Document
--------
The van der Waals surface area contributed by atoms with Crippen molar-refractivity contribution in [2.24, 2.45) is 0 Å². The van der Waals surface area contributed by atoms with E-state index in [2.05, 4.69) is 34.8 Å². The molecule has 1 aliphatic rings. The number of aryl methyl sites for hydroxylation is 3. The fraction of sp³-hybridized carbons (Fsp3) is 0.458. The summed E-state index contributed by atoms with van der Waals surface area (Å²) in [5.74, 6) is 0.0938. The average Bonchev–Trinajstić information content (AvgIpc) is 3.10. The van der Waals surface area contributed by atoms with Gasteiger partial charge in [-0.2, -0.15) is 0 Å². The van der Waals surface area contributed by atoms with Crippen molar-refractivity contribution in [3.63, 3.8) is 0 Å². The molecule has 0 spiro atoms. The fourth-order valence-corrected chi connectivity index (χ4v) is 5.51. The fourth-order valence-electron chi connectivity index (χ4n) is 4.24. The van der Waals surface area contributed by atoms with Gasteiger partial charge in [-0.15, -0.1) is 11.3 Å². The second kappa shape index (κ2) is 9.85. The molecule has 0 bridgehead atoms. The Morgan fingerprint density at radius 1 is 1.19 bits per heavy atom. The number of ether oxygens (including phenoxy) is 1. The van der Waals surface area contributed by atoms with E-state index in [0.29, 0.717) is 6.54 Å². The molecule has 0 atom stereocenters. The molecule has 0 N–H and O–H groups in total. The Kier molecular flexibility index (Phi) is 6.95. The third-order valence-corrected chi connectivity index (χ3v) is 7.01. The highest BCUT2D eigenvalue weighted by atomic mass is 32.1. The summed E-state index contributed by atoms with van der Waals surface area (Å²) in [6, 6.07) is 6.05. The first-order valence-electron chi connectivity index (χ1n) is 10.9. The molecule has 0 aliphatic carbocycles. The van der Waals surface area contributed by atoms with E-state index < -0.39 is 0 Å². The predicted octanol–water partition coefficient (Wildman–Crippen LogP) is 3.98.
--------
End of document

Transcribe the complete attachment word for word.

The van der Waals surface area contributed by atoms with Crippen molar-refractivity contribution in [2.24, 2.45) is 0 Å². The van der Waals surface area contributed by atoms with E-state index in [2.05, 4.69) is 34.8 Å². The molecule has 1 aliphatic rings. The number of aryl methyl sites for hydroxylation is 3. The fraction of sp³-hybridized carbons (Fsp3) is 0.458. The summed E-state index contributed by atoms with van der Waals surface area (Å²) in [5.74, 6) is 0.0938. The average Bonchev–Trinajstić information content (AvgIpc) is 3.10. The van der Waals surface area contributed by atoms with Gasteiger partial charge in [-0.2, -0.15) is 0 Å². The van der Waals surface area contributed by atoms with Crippen molar-refractivity contribution in [3.63, 3.8) is 0 Å². The molecule has 0 spiro atoms. The fourth-order valence-corrected chi connectivity index (χ4v) is 5.51. The fourth-order valence-electron chi connectivity index (χ4n) is 4.24. The van der Waals surface area contributed by atoms with Gasteiger partial charge in [-0.15, -0.1) is 11.3 Å². The second kappa shape index (κ2) is 9.85. The molecule has 0 bridgehead atoms. The Morgan fingerprint density at radius 1 is 1.19 bits per heavy atom. The number of ether oxygens (including phenoxy) is 1. The van der Waals surface area contributed by atoms with E-state index in [0.29, 0.717) is 6.54 Å². The molecule has 0 atom stereocenters. The molecule has 0 N–H and O–H groups in total. The Kier molecular flexibility index (Phi) is 6.95. The third-order valence-corrected chi connectivity index (χ3v) is 7.01. The highest BCUT2D eigenvalue weighted by atomic mass is 32.1. The summed E-state index contributed by atoms with van der Waals surface area (Å²) in [6, 6.07) is 6.05. The first-order valence-electron chi connectivity index (χ1n) is 10.9. The molecule has 0 aliphatic carbocycles. The van der Waals surface area contributed by atoms with E-state index < -0.39 is 0 Å². The predicted octanol–water partition coefficient (Wildman–Crippen LogP) is 3.98.